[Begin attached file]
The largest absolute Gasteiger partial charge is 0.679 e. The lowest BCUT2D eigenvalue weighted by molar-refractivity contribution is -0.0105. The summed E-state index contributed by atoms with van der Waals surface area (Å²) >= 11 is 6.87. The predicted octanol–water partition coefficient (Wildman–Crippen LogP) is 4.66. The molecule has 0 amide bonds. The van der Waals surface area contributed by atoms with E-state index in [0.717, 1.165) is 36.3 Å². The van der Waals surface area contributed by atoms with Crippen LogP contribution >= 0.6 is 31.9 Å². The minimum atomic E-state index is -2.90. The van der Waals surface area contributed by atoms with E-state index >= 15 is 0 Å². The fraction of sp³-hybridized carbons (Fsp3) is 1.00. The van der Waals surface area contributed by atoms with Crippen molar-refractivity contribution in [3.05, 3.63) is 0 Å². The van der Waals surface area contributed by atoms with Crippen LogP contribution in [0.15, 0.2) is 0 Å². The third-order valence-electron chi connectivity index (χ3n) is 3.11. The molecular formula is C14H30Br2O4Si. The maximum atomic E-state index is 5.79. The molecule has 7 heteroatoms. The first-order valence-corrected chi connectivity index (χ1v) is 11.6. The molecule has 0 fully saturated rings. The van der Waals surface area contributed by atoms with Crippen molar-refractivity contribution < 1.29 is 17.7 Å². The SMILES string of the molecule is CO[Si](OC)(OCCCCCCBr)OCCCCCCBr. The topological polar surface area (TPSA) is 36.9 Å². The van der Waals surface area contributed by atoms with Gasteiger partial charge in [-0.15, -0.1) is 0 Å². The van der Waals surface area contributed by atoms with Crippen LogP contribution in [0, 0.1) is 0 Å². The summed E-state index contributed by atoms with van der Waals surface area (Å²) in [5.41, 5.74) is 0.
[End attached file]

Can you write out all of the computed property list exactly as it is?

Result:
The largest absolute Gasteiger partial charge is 0.679 e. The lowest BCUT2D eigenvalue weighted by molar-refractivity contribution is -0.0105. The summed E-state index contributed by atoms with van der Waals surface area (Å²) >= 11 is 6.87. The predicted octanol–water partition coefficient (Wildman–Crippen LogP) is 4.66. The molecule has 0 amide bonds. The van der Waals surface area contributed by atoms with E-state index in [0.717, 1.165) is 36.3 Å². The van der Waals surface area contributed by atoms with Crippen LogP contribution >= 0.6 is 31.9 Å². The minimum atomic E-state index is -2.90. The van der Waals surface area contributed by atoms with E-state index >= 15 is 0 Å². The fraction of sp³-hybridized carbons (Fsp3) is 1.00. The van der Waals surface area contributed by atoms with Crippen molar-refractivity contribution in [3.05, 3.63) is 0 Å². The van der Waals surface area contributed by atoms with Crippen LogP contribution in [0.15, 0.2) is 0 Å². The third-order valence-electron chi connectivity index (χ3n) is 3.11. The molecular formula is C14H30Br2O4Si. The maximum atomic E-state index is 5.79. The molecule has 7 heteroatoms. The first-order valence-corrected chi connectivity index (χ1v) is 11.6. The molecule has 0 fully saturated rings. The van der Waals surface area contributed by atoms with Crippen molar-refractivity contribution < 1.29 is 17.7 Å². The SMILES string of the molecule is CO[Si](OC)(OCCCCCCBr)OCCCCCCBr. The topological polar surface area (TPSA) is 36.9 Å². The van der Waals surface area contributed by atoms with Gasteiger partial charge in [-0.15, -0.1) is 0 Å². The van der Waals surface area contributed by atoms with Crippen LogP contribution in [0, 0.1) is 0 Å². The summed E-state index contributed by atoms with van der Waals surface area (Å²) in [5.41, 5.74) is 0.